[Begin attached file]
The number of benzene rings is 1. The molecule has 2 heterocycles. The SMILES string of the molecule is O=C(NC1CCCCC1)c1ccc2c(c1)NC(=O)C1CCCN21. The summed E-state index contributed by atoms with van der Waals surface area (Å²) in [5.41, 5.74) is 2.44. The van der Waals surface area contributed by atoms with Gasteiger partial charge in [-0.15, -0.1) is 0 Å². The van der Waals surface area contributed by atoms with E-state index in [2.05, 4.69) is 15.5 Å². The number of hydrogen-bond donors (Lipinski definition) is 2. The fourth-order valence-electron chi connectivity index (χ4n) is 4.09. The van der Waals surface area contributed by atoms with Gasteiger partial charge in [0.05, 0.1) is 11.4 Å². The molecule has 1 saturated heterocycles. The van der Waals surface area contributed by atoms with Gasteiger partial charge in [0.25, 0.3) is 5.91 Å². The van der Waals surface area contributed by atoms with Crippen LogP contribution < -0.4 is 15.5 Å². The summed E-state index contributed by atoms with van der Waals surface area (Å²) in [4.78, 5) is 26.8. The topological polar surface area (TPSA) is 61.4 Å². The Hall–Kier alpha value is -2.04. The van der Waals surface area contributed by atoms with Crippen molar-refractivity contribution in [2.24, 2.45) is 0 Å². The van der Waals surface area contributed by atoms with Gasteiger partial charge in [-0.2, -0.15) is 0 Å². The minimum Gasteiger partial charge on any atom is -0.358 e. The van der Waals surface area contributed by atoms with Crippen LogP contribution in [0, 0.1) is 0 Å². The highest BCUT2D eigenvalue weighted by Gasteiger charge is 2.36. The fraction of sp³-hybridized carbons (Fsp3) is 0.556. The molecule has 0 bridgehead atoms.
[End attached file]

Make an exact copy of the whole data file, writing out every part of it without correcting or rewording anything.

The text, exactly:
The number of benzene rings is 1. The molecule has 2 heterocycles. The SMILES string of the molecule is O=C(NC1CCCCC1)c1ccc2c(c1)NC(=O)C1CCCN21. The summed E-state index contributed by atoms with van der Waals surface area (Å²) in [5.41, 5.74) is 2.44. The van der Waals surface area contributed by atoms with Gasteiger partial charge in [-0.15, -0.1) is 0 Å². The van der Waals surface area contributed by atoms with E-state index in [2.05, 4.69) is 15.5 Å². The number of hydrogen-bond donors (Lipinski definition) is 2. The fourth-order valence-electron chi connectivity index (χ4n) is 4.09. The van der Waals surface area contributed by atoms with Gasteiger partial charge in [0.05, 0.1) is 11.4 Å². The molecule has 1 saturated heterocycles. The van der Waals surface area contributed by atoms with Gasteiger partial charge in [0.25, 0.3) is 5.91 Å². The van der Waals surface area contributed by atoms with Crippen LogP contribution < -0.4 is 15.5 Å². The summed E-state index contributed by atoms with van der Waals surface area (Å²) in [4.78, 5) is 26.8. The topological polar surface area (TPSA) is 61.4 Å². The Hall–Kier alpha value is -2.04. The van der Waals surface area contributed by atoms with Crippen molar-refractivity contribution in [2.24, 2.45) is 0 Å². The van der Waals surface area contributed by atoms with Gasteiger partial charge in [-0.2, -0.15) is 0 Å². The minimum Gasteiger partial charge on any atom is -0.358 e. The van der Waals surface area contributed by atoms with Crippen LogP contribution in [0, 0.1) is 0 Å². The highest BCUT2D eigenvalue weighted by Gasteiger charge is 2.36. The fraction of sp³-hybridized carbons (Fsp3) is 0.556. The molecule has 0 bridgehead atoms.